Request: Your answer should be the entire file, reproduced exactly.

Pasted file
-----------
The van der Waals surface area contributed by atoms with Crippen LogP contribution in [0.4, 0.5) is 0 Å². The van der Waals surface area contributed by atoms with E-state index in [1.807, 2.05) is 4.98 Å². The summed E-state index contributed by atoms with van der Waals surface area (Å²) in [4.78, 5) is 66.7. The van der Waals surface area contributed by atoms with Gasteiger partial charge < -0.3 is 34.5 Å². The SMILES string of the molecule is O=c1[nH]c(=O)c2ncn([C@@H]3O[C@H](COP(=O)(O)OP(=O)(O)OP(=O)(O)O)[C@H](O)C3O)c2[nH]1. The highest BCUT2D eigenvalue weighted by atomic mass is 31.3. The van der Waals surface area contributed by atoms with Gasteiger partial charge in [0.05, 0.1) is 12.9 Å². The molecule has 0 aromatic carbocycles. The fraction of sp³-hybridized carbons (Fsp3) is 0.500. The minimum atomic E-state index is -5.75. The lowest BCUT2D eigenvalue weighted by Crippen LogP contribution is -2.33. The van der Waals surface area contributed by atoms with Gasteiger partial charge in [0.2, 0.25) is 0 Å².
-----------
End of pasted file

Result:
The van der Waals surface area contributed by atoms with Crippen LogP contribution in [0.4, 0.5) is 0 Å². The van der Waals surface area contributed by atoms with E-state index in [1.807, 2.05) is 4.98 Å². The summed E-state index contributed by atoms with van der Waals surface area (Å²) in [4.78, 5) is 66.7. The van der Waals surface area contributed by atoms with Gasteiger partial charge < -0.3 is 34.5 Å². The SMILES string of the molecule is O=c1[nH]c(=O)c2ncn([C@@H]3O[C@H](COP(=O)(O)OP(=O)(O)OP(=O)(O)O)[C@H](O)C3O)c2[nH]1. The highest BCUT2D eigenvalue weighted by atomic mass is 31.3. The van der Waals surface area contributed by atoms with Gasteiger partial charge in [0.05, 0.1) is 12.9 Å². The molecule has 0 aromatic carbocycles. The fraction of sp³-hybridized carbons (Fsp3) is 0.500. The minimum atomic E-state index is -5.75. The lowest BCUT2D eigenvalue weighted by Crippen LogP contribution is -2.33. The van der Waals surface area contributed by atoms with Gasteiger partial charge in [0.2, 0.25) is 0 Å².